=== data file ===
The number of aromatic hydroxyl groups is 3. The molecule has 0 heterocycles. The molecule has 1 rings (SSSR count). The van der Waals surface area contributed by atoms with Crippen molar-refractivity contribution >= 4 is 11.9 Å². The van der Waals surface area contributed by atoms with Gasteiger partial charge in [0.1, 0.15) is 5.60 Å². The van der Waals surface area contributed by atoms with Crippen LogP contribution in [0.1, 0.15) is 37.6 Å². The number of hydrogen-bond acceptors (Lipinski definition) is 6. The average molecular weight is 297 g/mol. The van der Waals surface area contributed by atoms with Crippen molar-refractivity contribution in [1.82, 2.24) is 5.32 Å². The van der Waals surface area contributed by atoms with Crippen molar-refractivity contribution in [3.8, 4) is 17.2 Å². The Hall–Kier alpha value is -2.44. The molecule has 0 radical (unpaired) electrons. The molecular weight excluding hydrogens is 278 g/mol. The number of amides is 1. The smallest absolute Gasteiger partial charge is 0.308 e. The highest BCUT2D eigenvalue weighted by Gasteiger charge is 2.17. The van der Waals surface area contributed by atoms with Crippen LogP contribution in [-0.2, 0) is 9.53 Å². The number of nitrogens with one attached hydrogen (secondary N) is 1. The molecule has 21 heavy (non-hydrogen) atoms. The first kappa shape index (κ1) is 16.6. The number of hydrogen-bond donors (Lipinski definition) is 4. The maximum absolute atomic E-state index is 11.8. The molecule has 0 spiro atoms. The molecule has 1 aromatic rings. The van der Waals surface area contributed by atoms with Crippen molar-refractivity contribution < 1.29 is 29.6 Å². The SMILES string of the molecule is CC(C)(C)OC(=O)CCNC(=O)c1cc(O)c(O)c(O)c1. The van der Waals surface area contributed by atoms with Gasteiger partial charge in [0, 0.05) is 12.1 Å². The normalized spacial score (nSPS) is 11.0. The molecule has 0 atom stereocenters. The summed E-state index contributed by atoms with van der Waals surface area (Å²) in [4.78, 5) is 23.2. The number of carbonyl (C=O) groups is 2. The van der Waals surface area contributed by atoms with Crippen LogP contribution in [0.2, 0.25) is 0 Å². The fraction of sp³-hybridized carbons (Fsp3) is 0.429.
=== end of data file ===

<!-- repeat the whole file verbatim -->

The number of aromatic hydroxyl groups is 3. The molecule has 0 heterocycles. The molecule has 1 rings (SSSR count). The van der Waals surface area contributed by atoms with Crippen molar-refractivity contribution >= 4 is 11.9 Å². The van der Waals surface area contributed by atoms with Gasteiger partial charge in [0.1, 0.15) is 5.60 Å². The van der Waals surface area contributed by atoms with Crippen LogP contribution in [0.1, 0.15) is 37.6 Å². The number of hydrogen-bond acceptors (Lipinski definition) is 6. The average molecular weight is 297 g/mol. The van der Waals surface area contributed by atoms with Crippen molar-refractivity contribution in [1.82, 2.24) is 5.32 Å². The van der Waals surface area contributed by atoms with Crippen molar-refractivity contribution in [3.8, 4) is 17.2 Å². The Hall–Kier alpha value is -2.44. The molecule has 0 radical (unpaired) electrons. The molecular weight excluding hydrogens is 278 g/mol. The number of amides is 1. The smallest absolute Gasteiger partial charge is 0.308 e. The highest BCUT2D eigenvalue weighted by Gasteiger charge is 2.17. The van der Waals surface area contributed by atoms with Crippen LogP contribution in [-0.2, 0) is 9.53 Å². The number of nitrogens with one attached hydrogen (secondary N) is 1. The molecule has 21 heavy (non-hydrogen) atoms. The first kappa shape index (κ1) is 16.6. The number of hydrogen-bond donors (Lipinski definition) is 4. The maximum absolute atomic E-state index is 11.8. The molecule has 0 spiro atoms. The molecule has 1 aromatic rings. The van der Waals surface area contributed by atoms with Crippen molar-refractivity contribution < 1.29 is 29.6 Å². The SMILES string of the molecule is CC(C)(C)OC(=O)CCNC(=O)c1cc(O)c(O)c(O)c1. The van der Waals surface area contributed by atoms with Gasteiger partial charge in [0, 0.05) is 12.1 Å². The normalized spacial score (nSPS) is 11.0. The molecule has 0 atom stereocenters. The summed E-state index contributed by atoms with van der Waals surface area (Å²) in [4.78, 5) is 23.2. The number of carbonyl (C=O) groups is 2. The van der Waals surface area contributed by atoms with Crippen LogP contribution in [0.2, 0.25) is 0 Å². The fraction of sp³-hybridized carbons (Fsp3) is 0.429.